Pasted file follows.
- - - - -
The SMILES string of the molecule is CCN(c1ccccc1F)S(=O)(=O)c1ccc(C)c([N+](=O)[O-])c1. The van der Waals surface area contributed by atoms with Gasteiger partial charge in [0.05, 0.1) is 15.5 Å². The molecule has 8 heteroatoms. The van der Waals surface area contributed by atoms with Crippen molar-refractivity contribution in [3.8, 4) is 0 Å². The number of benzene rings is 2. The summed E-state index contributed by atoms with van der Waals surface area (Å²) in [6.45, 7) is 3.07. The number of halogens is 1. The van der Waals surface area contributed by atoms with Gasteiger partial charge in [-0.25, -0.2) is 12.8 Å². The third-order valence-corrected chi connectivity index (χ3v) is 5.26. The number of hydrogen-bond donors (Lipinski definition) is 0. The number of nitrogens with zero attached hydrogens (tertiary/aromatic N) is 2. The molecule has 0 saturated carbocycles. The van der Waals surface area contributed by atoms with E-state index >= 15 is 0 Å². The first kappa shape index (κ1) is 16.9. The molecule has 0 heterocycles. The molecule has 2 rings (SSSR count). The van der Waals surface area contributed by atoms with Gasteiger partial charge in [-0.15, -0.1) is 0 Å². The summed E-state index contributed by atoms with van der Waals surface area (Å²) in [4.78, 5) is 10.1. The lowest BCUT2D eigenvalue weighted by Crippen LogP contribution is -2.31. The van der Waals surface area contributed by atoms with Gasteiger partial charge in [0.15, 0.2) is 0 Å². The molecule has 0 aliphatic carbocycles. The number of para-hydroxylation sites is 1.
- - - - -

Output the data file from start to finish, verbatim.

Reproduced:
The SMILES string of the molecule is CCN(c1ccccc1F)S(=O)(=O)c1ccc(C)c([N+](=O)[O-])c1. The van der Waals surface area contributed by atoms with Gasteiger partial charge in [0.05, 0.1) is 15.5 Å². The molecule has 8 heteroatoms. The van der Waals surface area contributed by atoms with Crippen molar-refractivity contribution in [3.8, 4) is 0 Å². The number of benzene rings is 2. The summed E-state index contributed by atoms with van der Waals surface area (Å²) in [6.45, 7) is 3.07. The number of halogens is 1. The van der Waals surface area contributed by atoms with Gasteiger partial charge in [-0.25, -0.2) is 12.8 Å². The third-order valence-corrected chi connectivity index (χ3v) is 5.26. The number of hydrogen-bond donors (Lipinski definition) is 0. The number of nitrogens with zero attached hydrogens (tertiary/aromatic N) is 2. The molecule has 0 saturated carbocycles. The van der Waals surface area contributed by atoms with E-state index >= 15 is 0 Å². The first kappa shape index (κ1) is 16.9. The molecule has 0 heterocycles. The molecule has 2 rings (SSSR count). The van der Waals surface area contributed by atoms with Gasteiger partial charge in [-0.15, -0.1) is 0 Å². The summed E-state index contributed by atoms with van der Waals surface area (Å²) in [4.78, 5) is 10.1. The lowest BCUT2D eigenvalue weighted by Crippen LogP contribution is -2.31. The van der Waals surface area contributed by atoms with Gasteiger partial charge in [0.15, 0.2) is 0 Å². The molecule has 0 aliphatic carbocycles. The number of para-hydroxylation sites is 1.